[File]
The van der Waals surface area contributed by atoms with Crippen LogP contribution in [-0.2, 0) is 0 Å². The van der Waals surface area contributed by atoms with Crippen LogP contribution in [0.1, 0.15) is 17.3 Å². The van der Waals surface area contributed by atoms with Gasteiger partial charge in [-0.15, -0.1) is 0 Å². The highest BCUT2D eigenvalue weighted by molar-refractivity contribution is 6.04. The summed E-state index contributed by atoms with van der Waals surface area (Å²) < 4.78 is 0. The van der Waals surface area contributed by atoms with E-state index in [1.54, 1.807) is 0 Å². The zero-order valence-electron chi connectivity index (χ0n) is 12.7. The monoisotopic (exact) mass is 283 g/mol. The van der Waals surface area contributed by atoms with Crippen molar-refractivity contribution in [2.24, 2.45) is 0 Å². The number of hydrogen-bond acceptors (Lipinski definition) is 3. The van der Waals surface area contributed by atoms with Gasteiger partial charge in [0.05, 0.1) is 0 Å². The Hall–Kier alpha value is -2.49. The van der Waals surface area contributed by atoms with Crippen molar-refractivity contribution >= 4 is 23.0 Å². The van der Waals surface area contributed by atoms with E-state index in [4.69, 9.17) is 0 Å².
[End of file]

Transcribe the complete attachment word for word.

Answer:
The van der Waals surface area contributed by atoms with Crippen LogP contribution in [-0.2, 0) is 0 Å². The van der Waals surface area contributed by atoms with Crippen LogP contribution in [0.1, 0.15) is 17.3 Å². The van der Waals surface area contributed by atoms with Gasteiger partial charge in [-0.15, -0.1) is 0 Å². The highest BCUT2D eigenvalue weighted by molar-refractivity contribution is 6.04. The summed E-state index contributed by atoms with van der Waals surface area (Å²) < 4.78 is 0. The van der Waals surface area contributed by atoms with E-state index in [1.54, 1.807) is 0 Å². The zero-order valence-electron chi connectivity index (χ0n) is 12.7. The monoisotopic (exact) mass is 283 g/mol. The van der Waals surface area contributed by atoms with Crippen molar-refractivity contribution in [2.24, 2.45) is 0 Å². The number of hydrogen-bond acceptors (Lipinski definition) is 3. The van der Waals surface area contributed by atoms with Gasteiger partial charge in [0.05, 0.1) is 0 Å². The Hall–Kier alpha value is -2.49. The van der Waals surface area contributed by atoms with Crippen molar-refractivity contribution >= 4 is 23.0 Å². The van der Waals surface area contributed by atoms with E-state index in [4.69, 9.17) is 0 Å².